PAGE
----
Elon Musk has shifted the incorporation location of his brain-chip implant company Neuralink out of Delaware, reincorporating it in Nevada, Bloomberg reported.
The company completed the move on Thursday, it said in a notice sent to shareholders, per the report.
Musk quickly made his feelings clear about the decisions in a series of posts on X, formerly Twitter.
“Never incorporate your company in the state of Delaware,” he said in one post.
“I recommend incorporating in Nevada or Texas if you prefer shareholders to decide matters,” he added.
Musk previously moved the incorporation location of X to Nevada from Delaware after he changed its name, Bloomberg reported.
Musk has also signaled his intent to reincorporate Tesla, again moving the company out of Delaware.
Following the ruling to void Musk’s $55 billion payout, the Tesla CEO shared a poll on his X profile, asking if the company should move its incorporation to Texas.
“The public vote is unequivocally in favor of Texas,” he wrote after the results showed those who responded were 87.1% in favor of the move. “Tesla will move immediately to hold a shareholder vote to transfer state of incorporation to Texas.”
Delaware, home to 1.3 million legal entities, is known as the US’s incorporation capital, with more than 60% of the nation’s Fortune 500 companies incorporated there, according to the state’s official website.
The state is attractive to large businesses thanks to long-standing legal precedents, access to expert corporate lawyers, and the state’s corporate law statute offering “predictability and stability.”
Neuralink carried out its first human brain implant in January, with the patient said to be recovering well, Musk said.
The company says its initial goal is to find a way of allowing humans to control a computer keyboard or cursor with their thoughts.
NV Energy proposes monthly service charge jump of $28 in Northern Nevada – Nevada Current
The basic service charge of $16.50 paid monthly by NV Energy customers in Northern Nevada could increase to $44.40 if the utility has its way.
The utility says the move is a means of reducing a $7.8 million subsidy paid by ratepayers who buy electricity from the utility, to the benefit of solar rooftop customers, who generate their own electricity for the most part, but remain on the power company’s grid.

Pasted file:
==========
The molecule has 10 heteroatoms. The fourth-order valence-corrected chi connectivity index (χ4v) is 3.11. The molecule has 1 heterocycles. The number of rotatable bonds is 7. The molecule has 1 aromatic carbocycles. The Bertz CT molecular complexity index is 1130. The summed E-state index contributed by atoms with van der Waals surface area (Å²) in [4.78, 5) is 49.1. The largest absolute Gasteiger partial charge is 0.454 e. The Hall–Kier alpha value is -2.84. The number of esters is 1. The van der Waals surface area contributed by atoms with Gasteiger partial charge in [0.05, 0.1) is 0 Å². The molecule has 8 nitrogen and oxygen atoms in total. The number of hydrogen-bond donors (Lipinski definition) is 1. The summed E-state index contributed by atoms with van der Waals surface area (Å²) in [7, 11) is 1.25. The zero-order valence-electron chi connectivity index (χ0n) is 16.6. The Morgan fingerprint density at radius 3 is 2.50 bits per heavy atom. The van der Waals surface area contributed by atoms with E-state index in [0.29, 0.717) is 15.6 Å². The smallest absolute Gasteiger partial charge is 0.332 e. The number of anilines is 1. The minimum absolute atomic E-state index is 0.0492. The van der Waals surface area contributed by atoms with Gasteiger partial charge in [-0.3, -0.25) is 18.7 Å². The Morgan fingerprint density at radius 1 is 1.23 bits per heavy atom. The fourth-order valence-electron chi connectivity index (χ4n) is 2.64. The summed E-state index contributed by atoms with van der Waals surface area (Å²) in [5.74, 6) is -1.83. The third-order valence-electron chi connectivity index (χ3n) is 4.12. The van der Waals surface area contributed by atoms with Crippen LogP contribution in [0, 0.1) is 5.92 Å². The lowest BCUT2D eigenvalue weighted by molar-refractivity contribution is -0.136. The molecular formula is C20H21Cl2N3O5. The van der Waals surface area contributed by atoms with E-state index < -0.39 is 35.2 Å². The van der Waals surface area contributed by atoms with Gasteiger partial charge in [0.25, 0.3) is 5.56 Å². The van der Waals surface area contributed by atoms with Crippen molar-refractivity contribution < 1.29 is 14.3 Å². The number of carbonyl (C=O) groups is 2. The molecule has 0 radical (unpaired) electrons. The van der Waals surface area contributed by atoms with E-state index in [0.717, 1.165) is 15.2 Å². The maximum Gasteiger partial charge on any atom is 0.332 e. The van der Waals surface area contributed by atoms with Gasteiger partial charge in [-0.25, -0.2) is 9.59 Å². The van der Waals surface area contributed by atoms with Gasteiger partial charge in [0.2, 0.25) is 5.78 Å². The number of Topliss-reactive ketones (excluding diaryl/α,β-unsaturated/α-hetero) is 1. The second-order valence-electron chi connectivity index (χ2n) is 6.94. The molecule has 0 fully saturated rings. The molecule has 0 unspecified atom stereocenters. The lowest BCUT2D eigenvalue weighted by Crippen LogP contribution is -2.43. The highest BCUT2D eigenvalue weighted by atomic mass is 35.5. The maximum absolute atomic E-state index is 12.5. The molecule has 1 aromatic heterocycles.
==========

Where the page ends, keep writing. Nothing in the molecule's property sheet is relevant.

Sierra Pacific Power Company, NV Energy’s northern subsidiary, filed a general rate case last week seeking to increase revenue by $95 million for capital, as well as operating and management costs.
Kevin McGehee, lobbyist for the Nevada Solar PAC, agrees customers who buy electricity from the utility are subsidizing those with rooftop solar and says increasing the monthly service fee is a reasonable means of addressing the disparity.
“Any increase in rates makes solar more attractive,” McGehee said in an interview.
Customers with rooftop solar currently pay NV Energy $16.50 in Northern Nevada and $18.50 in Southern Nevada to distribute energy. Customers who buy their energy from the utility pay the same, in addition to the electricity they use.
The average bills incurred by net metering customers was $48 in 2022, $54 in 2023, and is forecasted to be $51 in 2024, including the proposed service fee increase and decrease in rates.
‘The movement to cost-based levels limits intra-class customer subsidies,” NV Energy argues in the rate hike request. “This is specifically impactful given the required calculation of combining fully bundled residential customers and NEM (net metering) customers in rate design.”
“The higher prices in 2023 resulted in a challenging year for our customers, as they experienced the highest bills in the last decade,” NV Energy said in testimony on the proposed rate hike, adding it projects bills will decline during the next two years.
Bills in Southern Nevada are expected to decrease, as well, given the decline in natural gas prices.
NV Energy suggests that by the end of 2024, its base tariff energy rate and deferred energy adjustment will be down 19% from the end of 2023.
“This decrease is greater than the proposed 9% overall effective rate increase,” which includes the higher monthly service charge,” resulting in an overall 10% decrease, according to the utility.
NV Energy says the average bill for Northern Nevada ratepayers is forecasted to be $111 this year, including the proposed increase, down from $118 last year.
The increase in the monthly service charge could be especially burdensome to low-income residents who use less energy but will be on the hook for the higher service charge.
NV Energy says the additional revenue is needed to cover the “increased cost of debt and requested return on investment,” as well as “higher day-to-day costs” including a return to pre-pandemic staffing levels, increased insurance expenses and “overall inflationary pressures on the supply chain.”
In January, NV Energy increased the monthly service charge in Southern Nevada from $12.50 to $18.50, as part of its general rate case, which the utility was previously required to submit every three years. A bill passed by the Nevada Legislature last year allows utilities to submit general rate cases more frequently.
Nevada and other swing states need more poll workers. Can lawyers help fill the gap?
RENO, Nev. — (AP) â With Nevada counties struggling to find poll workers in a pivotal election year, the top election official in the Western swing state is taking a page from his counterparts elsewhere and is asking the legal community to help fill the gap.
Secretary of State Cisco Aguilar wants lawyers who volunteer at the polls to be able to earn continuing education credits to fulfill annual requirements set by the State Bar of Nevada.
It’s a signal of how lawyers are increasingly seen as ideal candidates for stepping in as poll workers, as the positions have grown harder to fill as once-obscure county election departments have been thrust into the spotlight.
Aguilar likens it to how doctors and nurses stepped up during the pandemic.